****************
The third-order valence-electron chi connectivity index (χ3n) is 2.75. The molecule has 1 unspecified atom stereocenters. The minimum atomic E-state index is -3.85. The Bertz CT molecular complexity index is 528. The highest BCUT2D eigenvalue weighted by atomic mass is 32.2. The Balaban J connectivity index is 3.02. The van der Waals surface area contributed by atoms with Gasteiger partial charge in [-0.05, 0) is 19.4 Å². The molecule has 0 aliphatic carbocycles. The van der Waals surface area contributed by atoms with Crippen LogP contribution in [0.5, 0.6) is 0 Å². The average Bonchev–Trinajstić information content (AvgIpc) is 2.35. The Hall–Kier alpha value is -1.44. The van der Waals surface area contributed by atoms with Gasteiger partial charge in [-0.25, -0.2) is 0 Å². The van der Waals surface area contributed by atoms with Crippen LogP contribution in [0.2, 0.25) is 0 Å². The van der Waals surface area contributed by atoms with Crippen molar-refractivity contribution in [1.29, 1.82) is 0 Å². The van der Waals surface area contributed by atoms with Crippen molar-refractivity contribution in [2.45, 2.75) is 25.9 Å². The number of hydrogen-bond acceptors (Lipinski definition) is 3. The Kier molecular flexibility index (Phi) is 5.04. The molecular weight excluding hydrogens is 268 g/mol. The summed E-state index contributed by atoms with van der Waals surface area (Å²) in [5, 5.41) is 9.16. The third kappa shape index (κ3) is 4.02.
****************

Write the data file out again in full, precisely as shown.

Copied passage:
The third-order valence-electron chi connectivity index (χ3n) is 2.75. The molecule has 1 unspecified atom stereocenters. The minimum atomic E-state index is -3.85. The Bertz CT molecular complexity index is 528. The highest BCUT2D eigenvalue weighted by atomic mass is 32.2. The Balaban J connectivity index is 3.02. The van der Waals surface area contributed by atoms with Gasteiger partial charge in [-0.05, 0) is 19.4 Å². The molecule has 0 aliphatic carbocycles. The van der Waals surface area contributed by atoms with Crippen LogP contribution in [0.5, 0.6) is 0 Å². The average Bonchev–Trinajstić information content (AvgIpc) is 2.35. The Hall–Kier alpha value is -1.44. The van der Waals surface area contributed by atoms with Gasteiger partial charge in [-0.25, -0.2) is 0 Å². The van der Waals surface area contributed by atoms with Crippen LogP contribution in [0.2, 0.25) is 0 Å². The van der Waals surface area contributed by atoms with Crippen molar-refractivity contribution in [1.29, 1.82) is 0 Å². The van der Waals surface area contributed by atoms with Crippen molar-refractivity contribution in [2.45, 2.75) is 25.9 Å². The number of hydrogen-bond acceptors (Lipinski definition) is 3. The Kier molecular flexibility index (Phi) is 5.04. The molecular weight excluding hydrogens is 268 g/mol. The summed E-state index contributed by atoms with van der Waals surface area (Å²) in [5, 5.41) is 9.16. The third kappa shape index (κ3) is 4.02.